We use theoretical models in close collaboration with experimentalists and clinicians to explore how we could use both within-host and population-wide drug treatment strategies to minimize human morbidity and mortality. Our focus is on bacterial diseases, especially tuberculosis. Our group includes researchers with training in theoretical biology, biochemistry, physics, statistics, engineering and health economics & policy.
Our work focuses on tuberculosis (TB), which remains the bacterial infection with the highest disease burden worldwide. Approximately one third of the world’s population is latently infected. Although anti-tuberculosis drugs have been available for decades, the success rates of tuberculosis treatment are poor. Overall TB treatment success in the EU is only 74%, and success plateaus near 85% even in countries with very high income (e.g. in Norway or Switzerland), clearly leaving room for improvement. Furthermore the appearance and spread of drug resistant forms of tuberculosis has complicated control efforts based on standardized regimens. When TB acquires resistance to first-line (MDR) or even second-line drugs (XDR), treatment success rates fall to 40% to 34%, respectively.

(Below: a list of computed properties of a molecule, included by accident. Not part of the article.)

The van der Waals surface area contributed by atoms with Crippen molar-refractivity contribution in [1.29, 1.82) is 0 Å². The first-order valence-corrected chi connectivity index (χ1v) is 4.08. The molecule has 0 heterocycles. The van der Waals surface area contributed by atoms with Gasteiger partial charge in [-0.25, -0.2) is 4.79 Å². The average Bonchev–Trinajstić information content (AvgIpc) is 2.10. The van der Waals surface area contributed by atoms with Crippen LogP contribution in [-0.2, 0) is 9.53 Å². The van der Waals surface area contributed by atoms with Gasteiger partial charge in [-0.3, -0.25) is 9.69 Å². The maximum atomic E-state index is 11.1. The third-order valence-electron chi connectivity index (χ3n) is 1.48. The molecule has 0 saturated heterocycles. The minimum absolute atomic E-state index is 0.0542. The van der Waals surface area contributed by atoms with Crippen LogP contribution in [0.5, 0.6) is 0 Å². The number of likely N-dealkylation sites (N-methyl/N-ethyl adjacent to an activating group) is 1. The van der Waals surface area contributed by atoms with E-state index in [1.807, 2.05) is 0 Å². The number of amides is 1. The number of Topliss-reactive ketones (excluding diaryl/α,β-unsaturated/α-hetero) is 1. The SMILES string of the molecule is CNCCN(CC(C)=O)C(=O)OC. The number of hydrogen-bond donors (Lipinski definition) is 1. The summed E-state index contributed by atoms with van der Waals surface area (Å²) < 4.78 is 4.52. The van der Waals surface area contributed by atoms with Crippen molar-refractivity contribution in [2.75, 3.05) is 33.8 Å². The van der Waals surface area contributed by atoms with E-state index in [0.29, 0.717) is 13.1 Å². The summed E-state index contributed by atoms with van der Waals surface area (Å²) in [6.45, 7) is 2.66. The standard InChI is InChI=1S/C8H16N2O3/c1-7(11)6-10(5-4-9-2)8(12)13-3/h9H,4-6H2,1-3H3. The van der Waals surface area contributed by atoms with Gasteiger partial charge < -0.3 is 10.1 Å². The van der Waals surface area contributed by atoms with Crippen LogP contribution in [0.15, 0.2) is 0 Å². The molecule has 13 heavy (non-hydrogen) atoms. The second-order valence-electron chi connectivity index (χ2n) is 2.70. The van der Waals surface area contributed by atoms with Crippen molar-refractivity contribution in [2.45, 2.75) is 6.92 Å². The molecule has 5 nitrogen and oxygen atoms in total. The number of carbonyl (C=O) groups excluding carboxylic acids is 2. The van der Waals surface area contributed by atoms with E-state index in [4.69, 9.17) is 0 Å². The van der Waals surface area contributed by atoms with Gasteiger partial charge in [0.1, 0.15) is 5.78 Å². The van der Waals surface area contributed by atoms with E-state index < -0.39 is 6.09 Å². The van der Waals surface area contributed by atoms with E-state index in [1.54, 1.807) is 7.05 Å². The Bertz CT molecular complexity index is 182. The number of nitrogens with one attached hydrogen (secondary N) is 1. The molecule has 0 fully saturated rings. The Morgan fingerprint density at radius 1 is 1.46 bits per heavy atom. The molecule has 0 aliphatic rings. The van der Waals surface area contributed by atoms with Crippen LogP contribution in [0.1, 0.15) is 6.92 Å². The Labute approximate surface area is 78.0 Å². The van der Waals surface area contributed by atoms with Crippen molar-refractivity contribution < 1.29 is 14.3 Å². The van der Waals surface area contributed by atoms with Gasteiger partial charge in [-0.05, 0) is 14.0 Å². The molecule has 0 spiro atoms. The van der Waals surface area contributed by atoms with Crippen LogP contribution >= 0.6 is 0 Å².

Part of the problem is that we struggle with finding new antibiotics, also because developing new antibiotics is very expensive and takes a long time. At the very beginning of antibiotic development, thousands of drug candidates are tested, and in each development step from experiments in test tubes to experiments with animals to several phases of clinical trials the majority of these candidates fail, leaving only 1-2 drugs that can be used in patients. Finding ways to reduce the amount of trial-and-error would help save time and money.
We have developed mathematical models that can help reducing trial-and-error in antibiotic development. Together with partners from industry (GlaxoSmithKline Diseases of the Developing World) and an international network of university-based researchers (Yale, Harvard, Simon-Fraser University, Division of Clinical Infectious Diseases Research Center Borstel, Task Foundation and University of Cape Town), we will apply these models to improve antibiotic therapy.
Antibiotics, Population Biology, Biochemistry, Pharmacology, Tuberculosis, Infectious Diseases, Public Health, Mathematical Modelling